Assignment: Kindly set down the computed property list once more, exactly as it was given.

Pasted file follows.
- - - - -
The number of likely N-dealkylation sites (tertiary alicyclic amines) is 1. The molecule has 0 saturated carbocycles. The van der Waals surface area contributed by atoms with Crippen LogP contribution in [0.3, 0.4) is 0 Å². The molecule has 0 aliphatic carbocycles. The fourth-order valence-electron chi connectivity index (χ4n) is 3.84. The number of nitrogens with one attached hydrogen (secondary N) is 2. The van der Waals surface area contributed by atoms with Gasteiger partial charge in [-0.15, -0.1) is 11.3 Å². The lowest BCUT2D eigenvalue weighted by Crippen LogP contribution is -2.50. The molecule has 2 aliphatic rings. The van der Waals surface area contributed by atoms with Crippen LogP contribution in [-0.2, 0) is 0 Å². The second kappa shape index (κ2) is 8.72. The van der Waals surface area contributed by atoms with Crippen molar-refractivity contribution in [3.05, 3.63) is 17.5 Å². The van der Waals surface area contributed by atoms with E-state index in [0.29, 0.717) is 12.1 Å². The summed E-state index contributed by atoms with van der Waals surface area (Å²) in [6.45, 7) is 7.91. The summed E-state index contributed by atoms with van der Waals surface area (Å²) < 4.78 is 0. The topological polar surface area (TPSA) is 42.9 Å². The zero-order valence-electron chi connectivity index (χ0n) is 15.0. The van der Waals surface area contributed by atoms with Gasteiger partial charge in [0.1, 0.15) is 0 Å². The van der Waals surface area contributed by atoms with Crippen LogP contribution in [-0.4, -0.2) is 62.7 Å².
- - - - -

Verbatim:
The number of likely N-dealkylation sites (tertiary alicyclic amines) is 1. The molecule has 0 saturated carbocycles. The van der Waals surface area contributed by atoms with Crippen LogP contribution in [0.3, 0.4) is 0 Å². The molecule has 0 aliphatic carbocycles. The fourth-order valence-electron chi connectivity index (χ4n) is 3.84. The number of nitrogens with one attached hydrogen (secondary N) is 2. The van der Waals surface area contributed by atoms with Gasteiger partial charge in [-0.15, -0.1) is 11.3 Å². The lowest BCUT2D eigenvalue weighted by Crippen LogP contribution is -2.50. The molecule has 2 aliphatic rings. The van der Waals surface area contributed by atoms with Crippen LogP contribution in [-0.2, 0) is 0 Å². The second kappa shape index (κ2) is 8.72. The van der Waals surface area contributed by atoms with Crippen molar-refractivity contribution in [3.05, 3.63) is 17.5 Å². The van der Waals surface area contributed by atoms with E-state index in [0.29, 0.717) is 12.1 Å². The summed E-state index contributed by atoms with van der Waals surface area (Å²) in [6.45, 7) is 7.91. The summed E-state index contributed by atoms with van der Waals surface area (Å²) < 4.78 is 0. The topological polar surface area (TPSA) is 42.9 Å². The zero-order valence-electron chi connectivity index (χ0n) is 15.0. The van der Waals surface area contributed by atoms with Gasteiger partial charge in [0.1, 0.15) is 0 Å². The van der Waals surface area contributed by atoms with Crippen LogP contribution in [-0.4, -0.2) is 62.7 Å².